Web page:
Note: Entire Contents Copyright 2016 by Mike Hoban
Appropriately enough, there have been a number of locally produced works this theater season that mirror this bizarre election year. Flat Earth Theatre (“Blinders”) and Gloucester Stage (“The Totalitarians”) both staged comic productions that dealt with the potential democratic election of a fascist-leaning character in the U.S., but they were a lot easier to dismiss as the absurd comedies that they are than “Good”, a drama that focuses on how an allegedly “good man” was seduced by the lure of career success to aid the Nazis with their most heinous atrocities. And while it may be a stretch to compare Hitler to the current candidate, the hate and misinformation being lapped up by his supporters, combined with the media’s failure to acknowledge that yes, it really could happen here, makes for some uncomfortable viewing.
John Halder (Michael Kaye) is a literary professor in 1930’s Germany, whose fictional novel featuring a “humane” view of euthanasia has sparked the interest of the some of the officials in the Nazi Party, including Hitler himself. In the early going, there is nothing we learn about Halder that would lead us to believe that he would be susceptible to the allure of such an evil philosophy. He’s a devoted husband to his emotionally crippled wife, father to his children, and mindful son to an elderly (and failing) mother, and he has a passion for the humanities as well. He has one small problem, however, which he describes to the audience as “bringing music into the dramatic moments of my life”. In other words, in stressful situations, bands begin to play in his head in OCD fashion – which he uses as a way to escape.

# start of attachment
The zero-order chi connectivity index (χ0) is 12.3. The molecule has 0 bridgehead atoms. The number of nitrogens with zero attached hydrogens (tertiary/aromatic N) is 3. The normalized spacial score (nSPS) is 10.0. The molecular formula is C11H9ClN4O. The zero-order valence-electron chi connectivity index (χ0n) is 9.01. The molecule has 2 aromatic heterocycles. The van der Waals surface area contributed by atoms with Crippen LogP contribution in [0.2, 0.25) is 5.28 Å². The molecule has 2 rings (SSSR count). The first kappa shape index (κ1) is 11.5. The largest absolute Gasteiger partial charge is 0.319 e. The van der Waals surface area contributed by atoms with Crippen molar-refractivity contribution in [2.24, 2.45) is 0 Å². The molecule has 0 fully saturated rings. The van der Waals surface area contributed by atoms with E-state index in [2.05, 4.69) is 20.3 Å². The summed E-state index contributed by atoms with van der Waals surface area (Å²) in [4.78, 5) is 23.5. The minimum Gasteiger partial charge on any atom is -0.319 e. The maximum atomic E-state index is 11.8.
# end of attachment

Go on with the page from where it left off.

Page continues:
It starts with an affair with a young student, which leads him to eventually abandon his wife, children and blind and demented mother. Along his journey we see him find justifications for book burnings, Kristallnacht, and eventually the death camps – all while maintaining a friendship with Maurice, who watches in horror as his friend calmly turns into a monster. And while it may be the point of the play – that we accept little horrors incrementally like a frog boiling to death as the temperature of a pot of water slowly rises – Halder’s transformation sometimes seems to come with little resistance. Which may also be the point. Is Halder really “good”? His behavior becomes so callous and self-centered so early in the play that it could be that this was his true disposition all along. Either way, some dramatic tension is lost as a result of there being no obvious moral conflict for Halder.
Which is not to say this is not a very good production. It begins almost as a comedy, and early in the first act, there are a lot of laughs generated through the humor of just observing human behavior. Tim Spears is stellar as Maurice, maintaining a comic flair through even the bleakest of scenes. Kaye is equally brilliant as the disaffected Halder, and by the time we see him putting on his SS uniform to report for work at Auschwitz, he may as well be going to his job as the CEO of a nonprofit. Jim Petosa does a great job directing this challenging work, which surreally combines comedy, drama and a cabaret experience at times. The cast is uniformly solid, with strong performances from top to bottom. Set designer Ji Young Han also deserves kudos for a very effective and multifunctional set.
This is well worth seeing, but those of us who are still a little squeamish about the upcoming election may have difficulty detaching from the implications of the obvious parallels. For more information, go to: http://www.newrep.org/